The texture of the rice is perhaps the most prominent factor in any paella recipe — depending on the type of protein and other ingredients, it provides a hearty and pleasantly tender bite.
The caramelization on the rice near the bottom of the pan is also noteworthy because it adds a very mild crunchy and chewy texture to the rice — which pairs extremely well with the overall soft yet firm texture of bomba rice.
You can also use other varieties of rice to make paella at home! While most types of rice will provide the same soft texture, you might still get a varied mouthfeel when using long-grain rice.
Why Substitute Paella Rice?
One of the top reasons why people would want to substitute paella rice is that it can be difficult to source, especially if you don’t live around the region where it is cultivated.
Sure, you might be able to find it in diverse and big superstore chains but for the majority of people, finding good quality paella rice can prove to be quite difficult.
Paella rice may also be substituted if you don’t enjoy the mouthfeel and texture of short-grain rice. This reason is going to be especially relevant for people who have never tried any type of short-grain rice.
Fortunately, it is quite easy to substitute and customize paella!
Best Paella Rice Substitutes
Paella can be substituted with many types of rice — here are all of the best ones that you can use with ease.
1. Short-Grain Rice
Short-grain rice is what makes paella so iconic. Bomba rice is the default choice for making paella, which is why many stores sell this variety as “paella rice.”
The reason why most short-grain rice varieties go well in paella is that they offer just the right texture, size, and mouthfeel when cooked.
Long-grain rice can also be used, and we’ll discuss a few types on the list too, but if you don’t have bomba rice on hand then we highly recommend that you get any short-grain rice for more or less the same results.
Short-grain rice can soak up water effectively without getting too mushy. They offer a very delicious and firm texture that literally carries all the other ingredients.
Please keep in mind that bomba rice is usually cooked straight from the pack, meaning that they aren’t pre-soaked and the rice is also cooked in an open pan.
Some short-grain rice may have different cook times — you will need to follow the cooking instructions mentioned on the back of the packaging to get the right results.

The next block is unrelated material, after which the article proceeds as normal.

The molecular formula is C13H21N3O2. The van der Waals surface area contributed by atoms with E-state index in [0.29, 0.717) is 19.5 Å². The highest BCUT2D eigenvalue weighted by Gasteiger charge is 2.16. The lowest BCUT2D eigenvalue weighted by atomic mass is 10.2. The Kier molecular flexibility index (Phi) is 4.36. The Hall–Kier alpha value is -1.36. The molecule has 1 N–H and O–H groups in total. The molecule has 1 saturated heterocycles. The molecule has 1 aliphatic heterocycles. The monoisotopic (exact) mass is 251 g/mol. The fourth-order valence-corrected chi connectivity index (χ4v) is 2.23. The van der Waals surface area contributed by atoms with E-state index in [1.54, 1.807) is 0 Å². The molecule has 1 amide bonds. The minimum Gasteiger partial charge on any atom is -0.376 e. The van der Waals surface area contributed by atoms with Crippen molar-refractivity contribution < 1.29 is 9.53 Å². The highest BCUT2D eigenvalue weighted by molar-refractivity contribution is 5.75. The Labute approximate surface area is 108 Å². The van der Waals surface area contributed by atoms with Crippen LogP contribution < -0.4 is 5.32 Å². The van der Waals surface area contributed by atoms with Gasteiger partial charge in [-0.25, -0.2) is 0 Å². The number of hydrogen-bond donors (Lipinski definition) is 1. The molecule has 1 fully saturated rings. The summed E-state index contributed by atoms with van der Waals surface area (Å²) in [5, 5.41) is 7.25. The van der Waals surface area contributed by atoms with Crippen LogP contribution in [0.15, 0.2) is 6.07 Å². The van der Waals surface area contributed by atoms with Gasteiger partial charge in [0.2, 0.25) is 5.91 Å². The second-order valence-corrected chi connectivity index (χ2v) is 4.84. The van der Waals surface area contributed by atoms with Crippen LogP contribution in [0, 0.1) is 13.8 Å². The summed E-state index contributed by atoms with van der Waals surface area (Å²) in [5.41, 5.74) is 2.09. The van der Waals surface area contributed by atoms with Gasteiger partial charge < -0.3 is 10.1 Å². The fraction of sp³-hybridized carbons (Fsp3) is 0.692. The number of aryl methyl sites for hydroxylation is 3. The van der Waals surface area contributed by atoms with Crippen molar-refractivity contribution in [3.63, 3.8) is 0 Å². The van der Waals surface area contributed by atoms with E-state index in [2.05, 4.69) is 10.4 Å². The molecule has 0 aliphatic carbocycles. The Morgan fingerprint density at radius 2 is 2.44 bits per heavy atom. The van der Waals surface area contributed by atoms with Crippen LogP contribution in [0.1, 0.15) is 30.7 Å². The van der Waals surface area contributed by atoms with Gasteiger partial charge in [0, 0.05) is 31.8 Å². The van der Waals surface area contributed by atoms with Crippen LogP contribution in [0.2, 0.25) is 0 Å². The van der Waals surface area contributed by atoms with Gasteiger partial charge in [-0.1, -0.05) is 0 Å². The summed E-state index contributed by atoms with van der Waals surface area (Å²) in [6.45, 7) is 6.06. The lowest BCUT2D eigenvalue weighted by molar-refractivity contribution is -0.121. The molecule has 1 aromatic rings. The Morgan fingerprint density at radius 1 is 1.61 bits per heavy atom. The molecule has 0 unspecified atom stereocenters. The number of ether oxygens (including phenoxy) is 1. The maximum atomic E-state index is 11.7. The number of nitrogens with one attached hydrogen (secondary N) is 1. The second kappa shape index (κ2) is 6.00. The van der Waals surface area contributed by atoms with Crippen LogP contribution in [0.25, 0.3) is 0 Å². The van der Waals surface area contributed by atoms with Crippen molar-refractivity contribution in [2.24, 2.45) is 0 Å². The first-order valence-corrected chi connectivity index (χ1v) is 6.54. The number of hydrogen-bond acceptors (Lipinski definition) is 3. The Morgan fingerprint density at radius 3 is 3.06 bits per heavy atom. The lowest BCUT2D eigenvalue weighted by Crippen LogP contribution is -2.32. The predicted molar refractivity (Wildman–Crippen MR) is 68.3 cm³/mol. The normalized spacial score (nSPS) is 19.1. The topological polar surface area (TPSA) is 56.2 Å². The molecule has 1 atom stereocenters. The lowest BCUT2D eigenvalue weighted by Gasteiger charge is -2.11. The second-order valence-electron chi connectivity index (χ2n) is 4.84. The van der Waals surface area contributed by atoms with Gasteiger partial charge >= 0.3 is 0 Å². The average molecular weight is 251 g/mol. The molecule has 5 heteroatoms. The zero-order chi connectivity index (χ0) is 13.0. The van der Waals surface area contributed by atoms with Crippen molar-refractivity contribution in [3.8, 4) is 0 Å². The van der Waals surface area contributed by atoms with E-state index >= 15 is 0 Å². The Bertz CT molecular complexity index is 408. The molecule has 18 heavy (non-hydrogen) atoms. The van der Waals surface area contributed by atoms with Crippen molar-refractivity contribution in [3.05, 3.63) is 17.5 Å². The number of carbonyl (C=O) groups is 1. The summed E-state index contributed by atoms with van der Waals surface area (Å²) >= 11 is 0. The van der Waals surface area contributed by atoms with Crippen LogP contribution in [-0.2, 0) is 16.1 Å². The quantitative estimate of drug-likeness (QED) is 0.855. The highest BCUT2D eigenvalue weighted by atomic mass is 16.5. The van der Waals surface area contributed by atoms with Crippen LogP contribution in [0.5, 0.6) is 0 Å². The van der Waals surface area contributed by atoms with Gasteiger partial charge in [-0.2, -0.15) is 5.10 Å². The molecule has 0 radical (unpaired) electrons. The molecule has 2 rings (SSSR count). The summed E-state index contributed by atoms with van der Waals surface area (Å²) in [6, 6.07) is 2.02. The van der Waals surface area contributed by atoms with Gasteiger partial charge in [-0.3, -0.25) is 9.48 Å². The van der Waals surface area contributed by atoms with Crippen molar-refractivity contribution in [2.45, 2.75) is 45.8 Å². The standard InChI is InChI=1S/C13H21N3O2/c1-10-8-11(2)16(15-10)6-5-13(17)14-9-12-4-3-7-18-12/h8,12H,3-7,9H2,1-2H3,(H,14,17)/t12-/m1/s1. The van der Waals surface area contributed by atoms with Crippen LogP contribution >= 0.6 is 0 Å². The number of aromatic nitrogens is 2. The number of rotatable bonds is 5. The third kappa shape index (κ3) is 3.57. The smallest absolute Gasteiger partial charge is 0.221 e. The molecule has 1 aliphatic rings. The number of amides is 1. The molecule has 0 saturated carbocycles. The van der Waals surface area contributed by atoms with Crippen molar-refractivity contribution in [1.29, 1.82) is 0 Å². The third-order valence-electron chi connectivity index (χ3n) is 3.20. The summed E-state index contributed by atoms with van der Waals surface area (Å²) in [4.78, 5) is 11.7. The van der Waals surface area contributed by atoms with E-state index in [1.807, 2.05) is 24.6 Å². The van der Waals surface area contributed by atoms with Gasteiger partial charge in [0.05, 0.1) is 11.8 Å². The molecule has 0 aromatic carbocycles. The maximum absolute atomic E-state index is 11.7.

2. Basmati Rice
Basmati rice is a hugely popular and widely accessible type of white rice that can be used as a base for paella.
Even though basmati is long-grained rice, it still provides a fluffy texture along with nutty and earthy tones that blend seamlessly with the rest of the ingredients in a typical paella.
Basmati rice is easy to chew and becomes very tender when cooked properly. They can be used in the same way as bomba rice and you can also cook them in an open pot!
We recommend washing and soaking the rice beforehand to get the most out of the texture of basmati rice.
3. Brown Rice
Brown rice is the obvious choice for anyone who is looking for a healthier alternative to bomba or even any other long/short-grained rice.
This type of rice packs quite a lot of nutrition because it isn’t fully processed and still retains the yellow-brownish outer layer.
Brown rice has a distinctly mild flavor and is noticeably chewier due to the added layers. This feature can either add to or detract from the experience of enjoying paella.
But there is no denying the fact that brown rice would make for an excellent substitute over bomba in vegan paella. It will provide a unique texture to every bite and you will also end up making the dish more nutritious too.
4. Calasparra Rice
If you want to keep things traditional and authentic, then we recommend that you use Calasparra rice.
The great thing about this type of rice is that it is almost completely identical to Bomba rice in every aspect.
Calasparra rice is a similar short-grain rice that is also cultivated in Spain. It has the same mouthfeel and texture when cooked and can also take up liquids quite well.
However, Calasparra rice doesn’t typically require the same water-to-rice ratio, so you might want to carefully read the cooking instructions on the back of the packaging.
5. Sticky Rice
Although cooked paella rice is generally not sticky and has defined and separated grains, the dish can also be paired with sticky rice — which we think would add an interesting bite.